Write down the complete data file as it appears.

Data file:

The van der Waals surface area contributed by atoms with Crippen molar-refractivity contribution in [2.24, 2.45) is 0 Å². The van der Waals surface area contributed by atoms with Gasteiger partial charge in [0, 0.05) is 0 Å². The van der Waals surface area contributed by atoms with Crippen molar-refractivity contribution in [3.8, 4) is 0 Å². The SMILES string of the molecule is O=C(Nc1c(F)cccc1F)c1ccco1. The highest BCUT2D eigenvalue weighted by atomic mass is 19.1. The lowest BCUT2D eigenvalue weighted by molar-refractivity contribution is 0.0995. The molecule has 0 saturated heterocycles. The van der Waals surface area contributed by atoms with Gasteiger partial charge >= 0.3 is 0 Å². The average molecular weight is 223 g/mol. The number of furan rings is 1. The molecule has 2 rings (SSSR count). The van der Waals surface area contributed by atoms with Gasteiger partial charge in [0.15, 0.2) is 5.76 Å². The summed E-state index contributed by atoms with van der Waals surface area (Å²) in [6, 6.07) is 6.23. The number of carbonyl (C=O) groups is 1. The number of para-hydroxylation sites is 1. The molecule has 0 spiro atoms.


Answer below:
The van der Waals surface area contributed by atoms with Crippen molar-refractivity contribution in [2.24, 2.45) is 0 Å². The van der Waals surface area contributed by atoms with Gasteiger partial charge in [0, 0.05) is 0 Å². The van der Waals surface area contributed by atoms with Crippen molar-refractivity contribution in [3.8, 4) is 0 Å². The SMILES string of the molecule is O=C(Nc1c(F)cccc1F)c1ccco1. The highest BCUT2D eigenvalue weighted by atomic mass is 19.1. The lowest BCUT2D eigenvalue weighted by molar-refractivity contribution is 0.0995. The molecule has 0 saturated heterocycles. The van der Waals surface area contributed by atoms with Gasteiger partial charge >= 0.3 is 0 Å². The average molecular weight is 223 g/mol. The number of furan rings is 1. The molecule has 2 rings (SSSR count). The van der Waals surface area contributed by atoms with Gasteiger partial charge in [0.15, 0.2) is 5.76 Å². The summed E-state index contributed by atoms with van der Waals surface area (Å²) in [6, 6.07) is 6.23. The number of carbonyl (C=O) groups is 1. The number of para-hydroxylation sites is 1. The molecule has 0 spiro atoms.